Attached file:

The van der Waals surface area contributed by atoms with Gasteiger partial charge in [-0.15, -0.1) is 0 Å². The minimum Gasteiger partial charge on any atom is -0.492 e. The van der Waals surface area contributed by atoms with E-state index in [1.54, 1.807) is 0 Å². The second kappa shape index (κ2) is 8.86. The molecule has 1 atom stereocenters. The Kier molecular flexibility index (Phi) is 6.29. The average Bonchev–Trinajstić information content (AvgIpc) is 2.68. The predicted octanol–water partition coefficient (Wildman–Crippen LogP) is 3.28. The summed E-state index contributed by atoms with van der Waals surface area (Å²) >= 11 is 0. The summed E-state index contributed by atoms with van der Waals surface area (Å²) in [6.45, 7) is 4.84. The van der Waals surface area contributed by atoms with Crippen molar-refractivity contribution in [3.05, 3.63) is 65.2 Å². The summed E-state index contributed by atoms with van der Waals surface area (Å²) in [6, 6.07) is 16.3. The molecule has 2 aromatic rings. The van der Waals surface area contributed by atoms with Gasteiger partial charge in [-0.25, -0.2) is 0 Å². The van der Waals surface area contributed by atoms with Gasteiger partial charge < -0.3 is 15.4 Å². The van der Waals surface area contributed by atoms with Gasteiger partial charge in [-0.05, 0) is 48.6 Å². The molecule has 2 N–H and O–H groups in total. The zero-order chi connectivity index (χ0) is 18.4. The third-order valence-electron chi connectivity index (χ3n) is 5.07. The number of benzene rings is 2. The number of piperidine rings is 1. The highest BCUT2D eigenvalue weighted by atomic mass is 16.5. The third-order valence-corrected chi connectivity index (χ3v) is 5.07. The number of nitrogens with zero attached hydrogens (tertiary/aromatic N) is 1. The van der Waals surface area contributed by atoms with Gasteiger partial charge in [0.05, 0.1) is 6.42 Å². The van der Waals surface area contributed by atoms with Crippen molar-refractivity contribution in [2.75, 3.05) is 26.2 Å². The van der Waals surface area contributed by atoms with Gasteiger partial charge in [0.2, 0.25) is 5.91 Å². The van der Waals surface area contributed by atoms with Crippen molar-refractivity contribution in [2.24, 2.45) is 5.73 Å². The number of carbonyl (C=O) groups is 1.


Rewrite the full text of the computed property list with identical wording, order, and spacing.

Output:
The van der Waals surface area contributed by atoms with Gasteiger partial charge in [-0.15, -0.1) is 0 Å². The minimum Gasteiger partial charge on any atom is -0.492 e. The van der Waals surface area contributed by atoms with E-state index in [1.54, 1.807) is 0 Å². The second kappa shape index (κ2) is 8.86. The molecule has 1 atom stereocenters. The Kier molecular flexibility index (Phi) is 6.29. The average Bonchev–Trinajstić information content (AvgIpc) is 2.68. The predicted octanol–water partition coefficient (Wildman–Crippen LogP) is 3.28. The summed E-state index contributed by atoms with van der Waals surface area (Å²) >= 11 is 0. The summed E-state index contributed by atoms with van der Waals surface area (Å²) in [6.45, 7) is 4.84. The van der Waals surface area contributed by atoms with Crippen molar-refractivity contribution in [3.05, 3.63) is 65.2 Å². The summed E-state index contributed by atoms with van der Waals surface area (Å²) in [6, 6.07) is 16.3. The molecule has 2 aromatic rings. The van der Waals surface area contributed by atoms with Gasteiger partial charge in [-0.25, -0.2) is 0 Å². The van der Waals surface area contributed by atoms with Gasteiger partial charge < -0.3 is 15.4 Å². The van der Waals surface area contributed by atoms with Gasteiger partial charge in [-0.05, 0) is 48.6 Å². The molecule has 2 N–H and O–H groups in total. The zero-order chi connectivity index (χ0) is 18.4. The third-order valence-electron chi connectivity index (χ3n) is 5.07. The number of benzene rings is 2. The number of piperidine rings is 1. The highest BCUT2D eigenvalue weighted by atomic mass is 16.5. The third-order valence-corrected chi connectivity index (χ3v) is 5.07. The number of nitrogens with zero attached hydrogens (tertiary/aromatic N) is 1. The van der Waals surface area contributed by atoms with Gasteiger partial charge in [0.05, 0.1) is 6.42 Å². The van der Waals surface area contributed by atoms with Crippen molar-refractivity contribution in [2.75, 3.05) is 26.2 Å². The van der Waals surface area contributed by atoms with Gasteiger partial charge in [0.2, 0.25) is 5.91 Å². The van der Waals surface area contributed by atoms with Crippen molar-refractivity contribution in [2.24, 2.45) is 5.73 Å². The number of carbonyl (C=O) groups is 1.